Friends, career consultants and the media inundate us with a constant barrage of advice telling us to follow our dreams, find our bliss or pursue our passions in our professional lives. Yet this kind of advice is not always easily followed.
Even when it’s heeded, the advice can come with downsides, especially when it turns out that those aforementioned passions involve jobs with routine, day-to-day tasks that people are less than passionate about. In short, work is often hard work.
People land jobs in data science and artificial intelligence, for example, expecting to create brilliant algorithms that will solve big problems. But they often end up performing menial data collection and cleaning tasks. The excitement of working for a startup loses its lustre with difficult and boring work often outside an employee’s primary areas of interest.
And not everyone promoted to the lauded ranks of management is thrilled to be there performing management tasks, or even see the job as a step up.
People romanticise working in the media, fashion, film, fine and performing arts and other cultural industries, but the work often ends up being more drudgery than glamour. Any job, especially an entry-level position, has elements of drudgery.
‘Glossy work’ is lacklustre
This gap between expectations and the day-to-day reality of jobs is a phenomenon we’ve labelled as “glossy work” in a recently published study.
For the study, we interviewed magazine fact-checkers who worked for high-status organizations in a glamorous industry while performing menial tasks every day. They experienced a kind of dissonance between their work and its setting.
As one fact-checker described it: “Because you’re affiliated with the magazine, people think you’re a strange type of royalty no matter how you’re affiliated.”
We examined how this phenomenon affects them.
For employees, the glossy work dissonance can spur attempts to change the actual job, frustration and a quick exit from the position. Glossy work also creates a dilemma about how to present the work and themselves to the world. How do they balance their simultaneous needs for self-enhancement and to be fully understood and authentic?
Jobs in creative industries are among the most alluring, but even these seemingly perfect positions can come with awful tasks (Credit: Getty Images)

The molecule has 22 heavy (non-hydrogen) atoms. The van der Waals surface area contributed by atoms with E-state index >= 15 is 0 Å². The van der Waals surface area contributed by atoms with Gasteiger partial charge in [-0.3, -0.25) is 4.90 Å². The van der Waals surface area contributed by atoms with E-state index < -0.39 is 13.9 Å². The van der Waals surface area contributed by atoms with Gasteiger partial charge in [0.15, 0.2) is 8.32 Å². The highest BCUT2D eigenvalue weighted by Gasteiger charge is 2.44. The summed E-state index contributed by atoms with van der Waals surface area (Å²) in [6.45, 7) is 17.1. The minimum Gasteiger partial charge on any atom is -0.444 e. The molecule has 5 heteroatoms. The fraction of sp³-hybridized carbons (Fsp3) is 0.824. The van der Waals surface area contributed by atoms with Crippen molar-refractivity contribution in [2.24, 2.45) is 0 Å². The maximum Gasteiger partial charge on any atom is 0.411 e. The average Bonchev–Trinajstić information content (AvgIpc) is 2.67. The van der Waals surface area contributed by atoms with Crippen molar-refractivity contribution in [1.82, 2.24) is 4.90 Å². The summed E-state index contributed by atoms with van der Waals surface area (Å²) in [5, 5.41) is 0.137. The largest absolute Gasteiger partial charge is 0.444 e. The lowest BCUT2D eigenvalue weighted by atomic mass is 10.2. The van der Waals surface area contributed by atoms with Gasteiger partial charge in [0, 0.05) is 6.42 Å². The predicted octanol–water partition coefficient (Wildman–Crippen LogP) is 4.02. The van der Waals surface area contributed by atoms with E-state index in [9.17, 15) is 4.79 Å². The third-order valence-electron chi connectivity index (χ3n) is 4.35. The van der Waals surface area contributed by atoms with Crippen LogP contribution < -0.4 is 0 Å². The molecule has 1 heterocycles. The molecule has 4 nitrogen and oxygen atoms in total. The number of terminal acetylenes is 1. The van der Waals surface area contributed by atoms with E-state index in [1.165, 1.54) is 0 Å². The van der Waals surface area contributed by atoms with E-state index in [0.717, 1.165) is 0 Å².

Glossing over mundane work
We find they do so by differentiating their descriptions of their jobs across different audiences. When talking to complete outsiders — people at social gatherings, for example — they focus on the more glamorous aspects: working in journalism and for glossy magazines.
For the high-status writers they collaborate with, they focus on their own expertise and other status markers. And to insiders, they present a more complete view of their work.
Presenting themselves differently depending on who they’re talking to can mean that anyone who is not a true insider at the company ends up with a partial or biased view of the work. The full nature of the work is often glossed over, and that’s a problem for those considering taking one of these jobs.
When they only hear about the gloss, prospective employees end up with false expectations that tend to fuel the cycle of disappointment.
When they only hear about the gloss, prospective employees end up with false expectations that tend to fuel the cycle of disappointment
Potential employees can get around this by doing more careful research on the true nature of the jobs they’re considering taking. They should ask questions about the position’s day-to-day requirements and consult a range of people who currently have the job or who have previously held it.
What employers can do
“Glossy work” also comes at a cost to employers as they try to manage worker frustration and staff turnover. They can stop this vicious cycle by providing realistic job previews. This doesn’t mean they should only show the negative side of work, but they should provide an honest balance of the glamorous and less glamorous aspects of the job.
Employers may also want to consider alternative ways of assembling tasks so that the less pleasant tasks are spread across employees and jobs.
They may also want to be open to employee efforts to craft and tweak their jobs and create new opportunities within their organizations.
Ultimately, however, performing many mundane tasks remains a reality in all jobs despite the promise that AI will eliminate more and more rote chores.
What’s more, hiring managers should exercise caution when listing “passion” as a job requirement. In an analysis of more than 200 interviews for a project on start-up hiring, passion was a frequent subject of discussion. Hiring managers looked for it. Potential employees wanted to live their passion.
Yet none of the hiring managers who were looking for passion in their prospective employees could describe how they would assess passion in candidates, or why it was important for the specific job being filled. The risk here is that they hire people who are passionate and then provide work that either doesn’t match or douses that passion, creating a problematic situation for both employee and employer.
Lisa Cohen is an associate professor of business administration at McGill University, and Sandra E Spataro is a professor at Northern Kentucky University.